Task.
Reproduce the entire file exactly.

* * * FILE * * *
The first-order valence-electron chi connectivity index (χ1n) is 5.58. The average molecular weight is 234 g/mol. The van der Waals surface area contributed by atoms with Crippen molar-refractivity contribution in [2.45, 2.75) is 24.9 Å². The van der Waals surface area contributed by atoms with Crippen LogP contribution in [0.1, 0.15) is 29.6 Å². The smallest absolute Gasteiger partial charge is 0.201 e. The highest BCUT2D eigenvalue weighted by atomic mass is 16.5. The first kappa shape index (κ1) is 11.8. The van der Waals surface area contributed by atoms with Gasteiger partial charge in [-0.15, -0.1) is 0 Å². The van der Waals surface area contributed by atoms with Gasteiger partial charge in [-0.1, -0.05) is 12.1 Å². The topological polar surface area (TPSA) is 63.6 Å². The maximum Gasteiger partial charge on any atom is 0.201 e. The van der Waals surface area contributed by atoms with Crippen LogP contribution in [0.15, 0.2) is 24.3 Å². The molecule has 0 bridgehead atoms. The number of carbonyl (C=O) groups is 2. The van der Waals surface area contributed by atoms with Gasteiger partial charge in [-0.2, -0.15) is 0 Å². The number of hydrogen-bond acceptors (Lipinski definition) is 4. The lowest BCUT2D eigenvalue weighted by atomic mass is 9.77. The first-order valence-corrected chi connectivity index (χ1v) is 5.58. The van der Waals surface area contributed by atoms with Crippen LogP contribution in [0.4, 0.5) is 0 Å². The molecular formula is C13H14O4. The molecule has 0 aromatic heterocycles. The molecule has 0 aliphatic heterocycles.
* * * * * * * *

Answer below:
The first-order valence-electron chi connectivity index (χ1n) is 5.58. The average molecular weight is 234 g/mol. The van der Waals surface area contributed by atoms with Crippen molar-refractivity contribution in [2.45, 2.75) is 24.9 Å². The van der Waals surface area contributed by atoms with Crippen LogP contribution in [0.1, 0.15) is 29.6 Å². The smallest absolute Gasteiger partial charge is 0.201 e. The highest BCUT2D eigenvalue weighted by atomic mass is 16.5. The first kappa shape index (κ1) is 11.8. The van der Waals surface area contributed by atoms with Gasteiger partial charge in [-0.15, -0.1) is 0 Å². The van der Waals surface area contributed by atoms with Gasteiger partial charge in [-0.1, -0.05) is 12.1 Å². The topological polar surface area (TPSA) is 63.6 Å². The maximum Gasteiger partial charge on any atom is 0.201 e. The van der Waals surface area contributed by atoms with Crippen LogP contribution in [0.15, 0.2) is 24.3 Å². The molecule has 0 bridgehead atoms. The number of carbonyl (C=O) groups is 2. The van der Waals surface area contributed by atoms with Gasteiger partial charge in [-0.2, -0.15) is 0 Å². The number of hydrogen-bond acceptors (Lipinski definition) is 4. The lowest BCUT2D eigenvalue weighted by atomic mass is 9.77. The first-order valence-corrected chi connectivity index (χ1v) is 5.58. The van der Waals surface area contributed by atoms with Crippen LogP contribution in [0.4, 0.5) is 0 Å². The molecular formula is C13H14O4. The molecule has 0 aromatic heterocycles. The molecule has 0 aliphatic heterocycles.